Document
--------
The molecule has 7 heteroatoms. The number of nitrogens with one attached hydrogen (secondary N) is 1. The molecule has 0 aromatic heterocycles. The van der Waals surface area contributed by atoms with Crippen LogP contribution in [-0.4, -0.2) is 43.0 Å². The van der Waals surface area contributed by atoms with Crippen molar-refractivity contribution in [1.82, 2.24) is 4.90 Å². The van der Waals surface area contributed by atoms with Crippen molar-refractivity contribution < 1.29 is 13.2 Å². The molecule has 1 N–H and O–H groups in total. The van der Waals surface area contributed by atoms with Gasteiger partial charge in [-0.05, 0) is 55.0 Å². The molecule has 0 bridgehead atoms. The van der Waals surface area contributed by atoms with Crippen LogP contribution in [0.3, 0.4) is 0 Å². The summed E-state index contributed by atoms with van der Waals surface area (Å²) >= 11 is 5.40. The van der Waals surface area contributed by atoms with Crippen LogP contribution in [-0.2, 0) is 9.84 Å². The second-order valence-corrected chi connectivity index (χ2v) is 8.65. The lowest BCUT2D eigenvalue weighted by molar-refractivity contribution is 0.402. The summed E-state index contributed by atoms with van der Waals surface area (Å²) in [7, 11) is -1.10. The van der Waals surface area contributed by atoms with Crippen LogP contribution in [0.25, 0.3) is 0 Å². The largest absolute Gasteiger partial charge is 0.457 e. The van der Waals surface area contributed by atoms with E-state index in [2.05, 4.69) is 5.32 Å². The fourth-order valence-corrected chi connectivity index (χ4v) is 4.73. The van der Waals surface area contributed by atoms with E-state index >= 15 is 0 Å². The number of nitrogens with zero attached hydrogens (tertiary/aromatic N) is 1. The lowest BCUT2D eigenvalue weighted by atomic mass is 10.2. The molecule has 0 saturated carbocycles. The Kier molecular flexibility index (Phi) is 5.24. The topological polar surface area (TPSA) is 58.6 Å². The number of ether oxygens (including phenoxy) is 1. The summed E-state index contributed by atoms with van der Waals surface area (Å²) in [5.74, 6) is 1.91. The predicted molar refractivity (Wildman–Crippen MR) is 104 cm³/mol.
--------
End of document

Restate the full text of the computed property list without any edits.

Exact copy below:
The molecule has 7 heteroatoms. The number of nitrogens with one attached hydrogen (secondary N) is 1. The molecule has 0 aromatic heterocycles. The van der Waals surface area contributed by atoms with Crippen LogP contribution in [-0.4, -0.2) is 43.0 Å². The van der Waals surface area contributed by atoms with Crippen molar-refractivity contribution in [1.82, 2.24) is 4.90 Å². The van der Waals surface area contributed by atoms with Crippen molar-refractivity contribution < 1.29 is 13.2 Å². The molecule has 1 N–H and O–H groups in total. The van der Waals surface area contributed by atoms with Gasteiger partial charge in [-0.05, 0) is 55.0 Å². The molecule has 0 bridgehead atoms. The van der Waals surface area contributed by atoms with Crippen LogP contribution in [0.3, 0.4) is 0 Å². The summed E-state index contributed by atoms with van der Waals surface area (Å²) >= 11 is 5.40. The van der Waals surface area contributed by atoms with Crippen LogP contribution in [-0.2, 0) is 9.84 Å². The second-order valence-corrected chi connectivity index (χ2v) is 8.65. The lowest BCUT2D eigenvalue weighted by molar-refractivity contribution is 0.402. The summed E-state index contributed by atoms with van der Waals surface area (Å²) in [7, 11) is -1.10. The van der Waals surface area contributed by atoms with Crippen LogP contribution in [0.25, 0.3) is 0 Å². The largest absolute Gasteiger partial charge is 0.457 e. The van der Waals surface area contributed by atoms with E-state index in [2.05, 4.69) is 5.32 Å². The fourth-order valence-corrected chi connectivity index (χ4v) is 4.73. The van der Waals surface area contributed by atoms with E-state index >= 15 is 0 Å². The number of nitrogens with zero attached hydrogens (tertiary/aromatic N) is 1. The lowest BCUT2D eigenvalue weighted by atomic mass is 10.2. The molecule has 0 saturated carbocycles. The Kier molecular flexibility index (Phi) is 5.24. The topological polar surface area (TPSA) is 58.6 Å². The number of ether oxygens (including phenoxy) is 1. The summed E-state index contributed by atoms with van der Waals surface area (Å²) in [5.74, 6) is 1.91. The predicted molar refractivity (Wildman–Crippen MR) is 104 cm³/mol.